Our quicksilver North policiesWhat impact does a change of administration in South Korea have on relations with North Korea? Regrettably, it’s impossible to deny that it’s usually bad. With the launch of the liberal Kim Dae-jung administration in 1998, most of the Kim Young-sam administration’s policies toward the North were tossed in the rubbish bin. The Roh Moo-hyun administration’s engagement policies with the North faced the same fate after the conservative Lee Myung-bak administration came to power. To put it simply, there’s not much consistency in our government’s policies toward the North, and that only fuels internal conflict in our society.
It is, of course, legitimate for a new administration to take a different approach, especially if it won power promising new policies. But if the new president reverses his predecessor’s positions without deep reflection on the overall state of bilateral relations, he will always be starting from scratch without the benefit of previous experience and know-how on North Korea. One typical example is the joint declaration for the development of inter-Korean relations, peace and prosperity between President Roh and Kim Jong-il in Pyongyang on October 4, 2007. The joint declaration contained proposals the North would have trouble pushing ahead with. If the current administration had proposed to the North that both sides meet to find better ways to implement the earlier agreements, it could have relaxed tense relations and strengthened our ability to deal with the North in times of crisis.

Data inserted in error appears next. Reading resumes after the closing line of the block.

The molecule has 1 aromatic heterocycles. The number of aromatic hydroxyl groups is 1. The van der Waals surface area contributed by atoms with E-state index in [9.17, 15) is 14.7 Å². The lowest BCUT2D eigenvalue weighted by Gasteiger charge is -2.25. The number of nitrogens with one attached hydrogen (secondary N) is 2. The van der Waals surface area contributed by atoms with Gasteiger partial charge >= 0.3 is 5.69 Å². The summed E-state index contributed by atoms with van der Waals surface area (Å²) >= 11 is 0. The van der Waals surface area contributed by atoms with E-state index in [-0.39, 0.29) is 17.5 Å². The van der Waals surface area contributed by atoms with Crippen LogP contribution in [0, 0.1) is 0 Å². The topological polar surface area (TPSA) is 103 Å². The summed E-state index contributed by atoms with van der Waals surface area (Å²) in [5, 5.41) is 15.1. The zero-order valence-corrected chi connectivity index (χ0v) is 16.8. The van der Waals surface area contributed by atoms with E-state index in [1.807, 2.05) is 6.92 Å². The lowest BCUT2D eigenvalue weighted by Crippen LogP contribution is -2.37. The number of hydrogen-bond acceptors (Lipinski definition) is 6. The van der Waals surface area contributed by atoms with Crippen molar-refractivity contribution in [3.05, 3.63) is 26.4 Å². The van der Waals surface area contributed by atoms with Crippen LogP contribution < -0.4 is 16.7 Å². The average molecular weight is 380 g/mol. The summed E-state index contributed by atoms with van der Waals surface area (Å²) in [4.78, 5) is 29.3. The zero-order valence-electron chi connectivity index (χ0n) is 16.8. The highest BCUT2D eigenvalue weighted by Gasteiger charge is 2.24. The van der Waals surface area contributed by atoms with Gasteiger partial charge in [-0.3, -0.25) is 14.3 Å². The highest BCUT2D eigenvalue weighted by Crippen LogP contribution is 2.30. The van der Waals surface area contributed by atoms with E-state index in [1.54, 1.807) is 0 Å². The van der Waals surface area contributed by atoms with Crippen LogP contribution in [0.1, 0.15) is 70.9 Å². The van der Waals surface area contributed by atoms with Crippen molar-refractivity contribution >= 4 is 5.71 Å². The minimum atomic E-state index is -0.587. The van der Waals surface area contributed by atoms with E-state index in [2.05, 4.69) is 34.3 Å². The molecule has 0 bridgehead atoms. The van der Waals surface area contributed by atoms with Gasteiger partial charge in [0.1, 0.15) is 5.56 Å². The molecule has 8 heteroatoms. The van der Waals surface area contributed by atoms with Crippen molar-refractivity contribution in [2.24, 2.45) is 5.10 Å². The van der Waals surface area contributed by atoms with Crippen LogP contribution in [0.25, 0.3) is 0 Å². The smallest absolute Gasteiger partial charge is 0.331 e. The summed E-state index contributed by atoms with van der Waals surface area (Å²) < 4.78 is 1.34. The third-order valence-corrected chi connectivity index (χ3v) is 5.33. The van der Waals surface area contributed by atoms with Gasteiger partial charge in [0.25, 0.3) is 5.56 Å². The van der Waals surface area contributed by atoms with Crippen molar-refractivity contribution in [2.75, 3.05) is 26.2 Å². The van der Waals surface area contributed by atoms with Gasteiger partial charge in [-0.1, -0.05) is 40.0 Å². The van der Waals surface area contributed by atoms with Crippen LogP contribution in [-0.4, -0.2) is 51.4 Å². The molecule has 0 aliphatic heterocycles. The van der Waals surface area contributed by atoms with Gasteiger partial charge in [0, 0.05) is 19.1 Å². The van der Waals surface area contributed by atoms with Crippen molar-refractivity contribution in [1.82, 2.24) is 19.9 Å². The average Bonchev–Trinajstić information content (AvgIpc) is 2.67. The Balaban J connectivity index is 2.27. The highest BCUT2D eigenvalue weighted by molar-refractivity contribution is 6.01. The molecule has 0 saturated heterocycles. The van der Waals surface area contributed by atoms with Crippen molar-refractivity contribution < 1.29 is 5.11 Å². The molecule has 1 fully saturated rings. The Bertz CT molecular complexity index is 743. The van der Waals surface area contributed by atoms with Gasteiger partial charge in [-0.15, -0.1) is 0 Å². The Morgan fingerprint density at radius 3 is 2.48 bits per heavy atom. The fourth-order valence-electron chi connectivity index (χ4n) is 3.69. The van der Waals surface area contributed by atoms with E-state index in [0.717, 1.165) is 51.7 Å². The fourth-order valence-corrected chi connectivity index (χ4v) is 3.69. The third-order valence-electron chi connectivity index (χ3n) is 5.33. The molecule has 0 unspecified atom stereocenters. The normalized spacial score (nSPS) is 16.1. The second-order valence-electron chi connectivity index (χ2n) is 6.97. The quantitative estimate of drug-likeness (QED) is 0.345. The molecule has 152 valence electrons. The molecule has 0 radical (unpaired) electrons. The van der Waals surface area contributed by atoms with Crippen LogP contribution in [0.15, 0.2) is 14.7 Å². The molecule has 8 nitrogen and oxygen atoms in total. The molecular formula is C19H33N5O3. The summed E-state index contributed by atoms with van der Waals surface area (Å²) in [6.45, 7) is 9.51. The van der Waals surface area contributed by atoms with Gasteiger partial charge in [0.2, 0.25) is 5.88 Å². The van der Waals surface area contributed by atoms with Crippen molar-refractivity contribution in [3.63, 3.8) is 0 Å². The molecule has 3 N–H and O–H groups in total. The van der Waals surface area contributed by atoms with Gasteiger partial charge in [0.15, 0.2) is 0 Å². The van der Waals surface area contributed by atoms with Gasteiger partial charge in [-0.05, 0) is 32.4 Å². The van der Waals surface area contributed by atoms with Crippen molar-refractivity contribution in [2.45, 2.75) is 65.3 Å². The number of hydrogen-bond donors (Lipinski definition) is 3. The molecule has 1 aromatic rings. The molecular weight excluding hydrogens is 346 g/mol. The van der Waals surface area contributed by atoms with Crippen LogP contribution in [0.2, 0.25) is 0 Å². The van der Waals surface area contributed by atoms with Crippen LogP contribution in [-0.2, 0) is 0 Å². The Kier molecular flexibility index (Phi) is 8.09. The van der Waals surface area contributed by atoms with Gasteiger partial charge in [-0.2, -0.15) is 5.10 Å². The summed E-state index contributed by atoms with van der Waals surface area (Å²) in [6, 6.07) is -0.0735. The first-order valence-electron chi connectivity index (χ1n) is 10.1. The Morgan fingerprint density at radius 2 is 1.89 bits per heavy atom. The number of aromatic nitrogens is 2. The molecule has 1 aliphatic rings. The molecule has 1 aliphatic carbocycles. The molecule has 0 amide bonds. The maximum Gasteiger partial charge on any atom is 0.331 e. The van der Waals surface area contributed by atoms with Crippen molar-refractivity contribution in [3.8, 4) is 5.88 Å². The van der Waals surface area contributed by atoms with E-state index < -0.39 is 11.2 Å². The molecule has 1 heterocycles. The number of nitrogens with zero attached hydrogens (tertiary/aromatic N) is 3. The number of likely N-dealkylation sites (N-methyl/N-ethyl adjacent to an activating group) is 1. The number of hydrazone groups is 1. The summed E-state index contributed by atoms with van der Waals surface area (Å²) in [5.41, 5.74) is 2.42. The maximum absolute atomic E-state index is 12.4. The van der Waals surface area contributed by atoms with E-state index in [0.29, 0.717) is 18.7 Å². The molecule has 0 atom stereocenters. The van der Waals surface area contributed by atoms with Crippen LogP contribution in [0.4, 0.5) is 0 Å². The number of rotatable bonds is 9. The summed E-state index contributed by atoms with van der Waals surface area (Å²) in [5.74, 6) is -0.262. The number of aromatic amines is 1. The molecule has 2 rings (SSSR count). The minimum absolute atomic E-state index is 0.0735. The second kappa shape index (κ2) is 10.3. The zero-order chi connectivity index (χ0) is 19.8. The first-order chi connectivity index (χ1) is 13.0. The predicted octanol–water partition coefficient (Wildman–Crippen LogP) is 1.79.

With this in mind, various proposals made at the Korean Peninsula Forum sponsored by the JoongAng Ilbo yesterday are very meaningful. Among them, we need to pay special attention to the argument that there should be some consistency in our North policies regardless of who wins the Blue House. In other words, a South Korean government must seek a public consensus on the issue by isolating desirable elements from previous administrations’ policies as seen in the Basic Agreement for Reconciliation and Non-aggression (1991), the June 15th South-North Joint Declaration (2000) and the October 4 declaration (2007).
It is our judgment that the government must include humanitarian aid to the North as a constant, as there is no better unification policy than winning the hearts of our northern compatriots through fuller bellies. The first step toward the goal of improved bilateral relations and eventual unification is fixing some elements, including food aid, as constants for the next 10 or 20 years.